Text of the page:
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EU Commission Implements New Rules under Low Voltage Directive
New Low Voltage Directive 2014/35/EU has become effective on 20th April 2016 and replaces the current Low Voltage Directive (2006/95/EC)
The New Legislative Framework (NLF) was published in 2008. The aim of the NLF is to help the internal market for goods to work better and to strengthen and modernize the conditions for placing a wide range of industrial products in the EU market. The Low Voltage Directive was one of the eight directives harmonized with NLF as a part of a so-called 'Alignment Package'.
Changes in the Low Voltage Directive (LVD) are reflected in the NLF. Technical changes weren't introduced.
New LVD (2014/35/EU) determines the obligations of economic operators in a more detailed way than the current LVD (2006/95/EC). 'Economic operators' means the manufacturer, the authorized representative, the importer and the distributor. The aim of these more detailed obligations is that the product must be compliant during the whole supply chain until it gets to the end user. The main responsibility relies on the economic operator placing the product on the market but the distributors have some limited obligations too.
Clear Product Manufacturer Information
The traceability of the economic operators through the whole supply chain must be unambiguous. For example, the name, registered trade name or registered trade mark and postal address of the manufacturer must be on the product. The current LVD requires that only the brand name or the trade mark should be clearly printed on the product. When the product is imported to Europe, the name and postal address of the importer must be on the product as well, together with the manufacturer's name and postal address.
The product must be clearly marked with an element (e.g. type, batch of serial number) that denotes a clear link to the relevant declaration of conformity and to the technical documentation. The manufacturer has to compile the technical documentation, which must make it possible to assess the electrical equipment's conformity to the relevant requirements.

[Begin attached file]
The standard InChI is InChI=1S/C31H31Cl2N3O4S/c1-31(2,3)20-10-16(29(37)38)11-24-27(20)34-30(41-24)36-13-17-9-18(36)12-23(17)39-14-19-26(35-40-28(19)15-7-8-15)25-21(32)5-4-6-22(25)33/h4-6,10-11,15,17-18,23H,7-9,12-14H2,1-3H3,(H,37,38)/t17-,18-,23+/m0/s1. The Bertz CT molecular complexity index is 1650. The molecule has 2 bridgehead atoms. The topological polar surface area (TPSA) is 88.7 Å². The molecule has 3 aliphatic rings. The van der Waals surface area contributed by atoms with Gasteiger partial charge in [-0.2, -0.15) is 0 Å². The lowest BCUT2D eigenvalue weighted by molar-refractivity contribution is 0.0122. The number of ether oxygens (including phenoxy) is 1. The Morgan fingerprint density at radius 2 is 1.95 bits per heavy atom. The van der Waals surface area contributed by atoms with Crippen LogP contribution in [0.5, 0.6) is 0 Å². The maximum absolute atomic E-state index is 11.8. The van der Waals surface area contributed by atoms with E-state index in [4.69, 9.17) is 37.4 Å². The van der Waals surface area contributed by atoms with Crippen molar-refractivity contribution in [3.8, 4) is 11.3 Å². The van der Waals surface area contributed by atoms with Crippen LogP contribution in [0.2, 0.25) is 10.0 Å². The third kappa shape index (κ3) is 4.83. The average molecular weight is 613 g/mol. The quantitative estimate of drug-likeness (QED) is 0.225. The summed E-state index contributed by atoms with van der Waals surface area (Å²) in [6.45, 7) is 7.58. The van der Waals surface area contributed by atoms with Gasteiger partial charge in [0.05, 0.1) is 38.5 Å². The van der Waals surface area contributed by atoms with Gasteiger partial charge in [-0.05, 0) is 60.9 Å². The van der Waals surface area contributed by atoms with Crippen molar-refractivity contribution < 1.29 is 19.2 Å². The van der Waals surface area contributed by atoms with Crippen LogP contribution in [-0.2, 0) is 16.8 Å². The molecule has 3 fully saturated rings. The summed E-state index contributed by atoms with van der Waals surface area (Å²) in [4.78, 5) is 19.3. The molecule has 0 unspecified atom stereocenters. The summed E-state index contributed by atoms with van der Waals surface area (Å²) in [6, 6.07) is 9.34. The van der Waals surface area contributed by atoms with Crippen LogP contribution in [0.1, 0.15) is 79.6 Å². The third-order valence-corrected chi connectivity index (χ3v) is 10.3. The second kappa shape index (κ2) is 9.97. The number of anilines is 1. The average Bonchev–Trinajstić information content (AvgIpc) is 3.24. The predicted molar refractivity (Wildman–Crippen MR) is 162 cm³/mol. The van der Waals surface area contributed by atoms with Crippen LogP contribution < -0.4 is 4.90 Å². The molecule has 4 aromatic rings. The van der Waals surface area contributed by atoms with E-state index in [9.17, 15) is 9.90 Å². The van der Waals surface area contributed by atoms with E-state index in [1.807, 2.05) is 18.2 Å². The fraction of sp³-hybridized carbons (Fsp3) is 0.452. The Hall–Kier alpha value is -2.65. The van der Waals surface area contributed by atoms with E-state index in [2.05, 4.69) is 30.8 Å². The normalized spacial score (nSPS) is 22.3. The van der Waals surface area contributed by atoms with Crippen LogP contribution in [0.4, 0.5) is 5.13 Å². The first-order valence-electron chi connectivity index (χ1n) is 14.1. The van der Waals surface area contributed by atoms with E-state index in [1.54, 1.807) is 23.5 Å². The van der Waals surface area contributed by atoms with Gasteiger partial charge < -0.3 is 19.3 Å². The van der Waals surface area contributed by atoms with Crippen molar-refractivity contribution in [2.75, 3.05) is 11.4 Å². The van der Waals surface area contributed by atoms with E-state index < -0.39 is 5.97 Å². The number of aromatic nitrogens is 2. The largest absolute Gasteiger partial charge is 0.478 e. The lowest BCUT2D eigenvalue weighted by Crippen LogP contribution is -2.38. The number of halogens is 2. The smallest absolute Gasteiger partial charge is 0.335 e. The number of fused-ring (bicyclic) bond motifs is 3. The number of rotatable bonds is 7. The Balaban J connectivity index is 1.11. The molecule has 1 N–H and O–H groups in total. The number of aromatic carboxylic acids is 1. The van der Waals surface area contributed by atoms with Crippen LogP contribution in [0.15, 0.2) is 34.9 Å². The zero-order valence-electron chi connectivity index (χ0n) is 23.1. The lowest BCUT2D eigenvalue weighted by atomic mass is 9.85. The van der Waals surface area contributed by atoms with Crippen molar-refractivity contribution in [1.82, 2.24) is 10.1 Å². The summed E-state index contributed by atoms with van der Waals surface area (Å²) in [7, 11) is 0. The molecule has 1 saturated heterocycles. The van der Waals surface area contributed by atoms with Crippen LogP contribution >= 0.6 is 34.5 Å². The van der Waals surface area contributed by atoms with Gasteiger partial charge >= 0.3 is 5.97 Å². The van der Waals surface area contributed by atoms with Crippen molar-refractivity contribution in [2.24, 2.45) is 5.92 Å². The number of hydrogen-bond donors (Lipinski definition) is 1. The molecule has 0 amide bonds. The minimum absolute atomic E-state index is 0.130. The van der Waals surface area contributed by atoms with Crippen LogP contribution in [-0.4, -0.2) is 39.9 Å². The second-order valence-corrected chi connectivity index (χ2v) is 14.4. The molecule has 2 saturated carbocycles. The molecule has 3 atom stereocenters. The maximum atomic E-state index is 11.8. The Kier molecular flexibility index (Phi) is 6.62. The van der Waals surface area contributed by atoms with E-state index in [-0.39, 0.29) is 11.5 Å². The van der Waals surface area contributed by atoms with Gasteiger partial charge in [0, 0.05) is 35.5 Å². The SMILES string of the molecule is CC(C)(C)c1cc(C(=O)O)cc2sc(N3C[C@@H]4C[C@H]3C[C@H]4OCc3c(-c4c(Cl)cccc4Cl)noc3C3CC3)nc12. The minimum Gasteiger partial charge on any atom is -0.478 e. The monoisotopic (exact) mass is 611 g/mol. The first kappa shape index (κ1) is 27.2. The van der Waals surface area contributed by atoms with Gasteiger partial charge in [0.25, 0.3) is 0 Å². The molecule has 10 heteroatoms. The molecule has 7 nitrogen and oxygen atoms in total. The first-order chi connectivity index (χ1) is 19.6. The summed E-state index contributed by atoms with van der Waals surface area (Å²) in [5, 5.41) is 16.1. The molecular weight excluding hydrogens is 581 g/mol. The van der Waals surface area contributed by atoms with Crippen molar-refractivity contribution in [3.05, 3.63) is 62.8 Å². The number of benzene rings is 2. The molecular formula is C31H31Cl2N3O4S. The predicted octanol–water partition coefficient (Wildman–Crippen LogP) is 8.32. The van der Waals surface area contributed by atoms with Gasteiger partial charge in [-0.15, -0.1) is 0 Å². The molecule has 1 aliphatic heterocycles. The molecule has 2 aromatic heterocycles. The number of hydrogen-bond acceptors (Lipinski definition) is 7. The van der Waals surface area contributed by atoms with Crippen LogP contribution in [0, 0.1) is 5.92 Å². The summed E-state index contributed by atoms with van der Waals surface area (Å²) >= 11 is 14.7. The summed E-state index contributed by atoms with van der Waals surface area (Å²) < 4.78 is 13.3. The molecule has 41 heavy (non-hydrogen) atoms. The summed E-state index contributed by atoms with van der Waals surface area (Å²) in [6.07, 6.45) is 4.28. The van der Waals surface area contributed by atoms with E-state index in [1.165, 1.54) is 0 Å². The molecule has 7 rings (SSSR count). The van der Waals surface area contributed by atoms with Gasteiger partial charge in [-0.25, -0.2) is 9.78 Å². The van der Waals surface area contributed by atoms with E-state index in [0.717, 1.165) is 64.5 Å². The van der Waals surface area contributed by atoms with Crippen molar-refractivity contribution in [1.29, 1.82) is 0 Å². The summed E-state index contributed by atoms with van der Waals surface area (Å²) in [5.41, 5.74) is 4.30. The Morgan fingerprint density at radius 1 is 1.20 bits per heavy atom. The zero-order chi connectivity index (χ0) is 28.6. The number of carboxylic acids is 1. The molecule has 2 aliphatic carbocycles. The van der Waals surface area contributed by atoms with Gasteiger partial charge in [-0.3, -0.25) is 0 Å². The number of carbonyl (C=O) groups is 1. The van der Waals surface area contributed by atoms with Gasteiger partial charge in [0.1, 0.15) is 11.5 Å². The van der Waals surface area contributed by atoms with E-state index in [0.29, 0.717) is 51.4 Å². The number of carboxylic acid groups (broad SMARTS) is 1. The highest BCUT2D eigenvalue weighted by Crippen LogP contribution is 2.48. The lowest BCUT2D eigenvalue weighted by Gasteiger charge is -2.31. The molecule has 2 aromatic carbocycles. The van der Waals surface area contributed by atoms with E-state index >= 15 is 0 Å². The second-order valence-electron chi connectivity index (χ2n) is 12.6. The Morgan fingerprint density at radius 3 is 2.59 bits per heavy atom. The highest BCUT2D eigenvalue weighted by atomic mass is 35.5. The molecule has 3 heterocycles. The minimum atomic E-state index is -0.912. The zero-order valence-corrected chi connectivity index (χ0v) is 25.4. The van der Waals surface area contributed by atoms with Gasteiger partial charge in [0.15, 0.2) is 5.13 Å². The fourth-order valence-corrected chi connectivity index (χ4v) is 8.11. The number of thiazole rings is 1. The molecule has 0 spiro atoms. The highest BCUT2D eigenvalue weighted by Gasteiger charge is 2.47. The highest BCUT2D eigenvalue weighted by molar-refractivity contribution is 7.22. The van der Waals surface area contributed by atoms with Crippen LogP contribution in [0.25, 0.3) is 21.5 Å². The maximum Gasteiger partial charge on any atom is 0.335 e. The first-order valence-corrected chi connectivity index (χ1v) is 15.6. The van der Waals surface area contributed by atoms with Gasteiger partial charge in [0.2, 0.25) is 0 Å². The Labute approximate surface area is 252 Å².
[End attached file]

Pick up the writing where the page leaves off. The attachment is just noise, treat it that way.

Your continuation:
It must also include an adequate analysis and assessment of the risk. The manufacturer is responsible for the risk assessment and the implementation of the necessary measures. The current LVD does not mention explicitly the risk analysis and assessment.
Changes to Low Voltage Directive 2006/95/EC
In Annex IV, the new LVD introduces a compulsory template of the Declaration of Conformity. The manufacturer, and the authorized representative or the importer, must make the Declaration of Conformity available upon the request of the authorities.
One of the major changes is the clarification of the definition 'manufacturer'.
'Manufacturer' means any natural or legal person who manufactures electrical equipment or has electrical equipment designed or manufactured, and markets that equipment under his name or trade mark.
If an importer or distributor places electrical equipment on the market under its own name or trade mark, that company is considered a manufacturer for the purposes of LVD and will be subject to the obligations of the manufacturer. The same applies if an importer or distributor modifies electrical equipment already on the market in such a way that compliance with LVD may be affected.
The new LVD (2014/35/EU) will become effective on 20th April 2016. Before that, Declarations of Conformity must be in line with the current LVD (2006/95/EC) and not refer to the new LVD (2014/35/EU). The reason is that, since safety objectives remain the same, any reference to the current LVD (2006/95/EC) would encourage a presumption of conformity from the safety point of view. Therefore, economic operators must pay attention to their obligations (and to their product documentation) when transferring their product from current LVD (2006/95/EC) to the new LVD (2014/35/EU).
- Official Journal of the European Union, Low Voltage Directive 2014/35/EU
- EU Commission, 'Blue Guide' on the implementation of EU product rules, 2014
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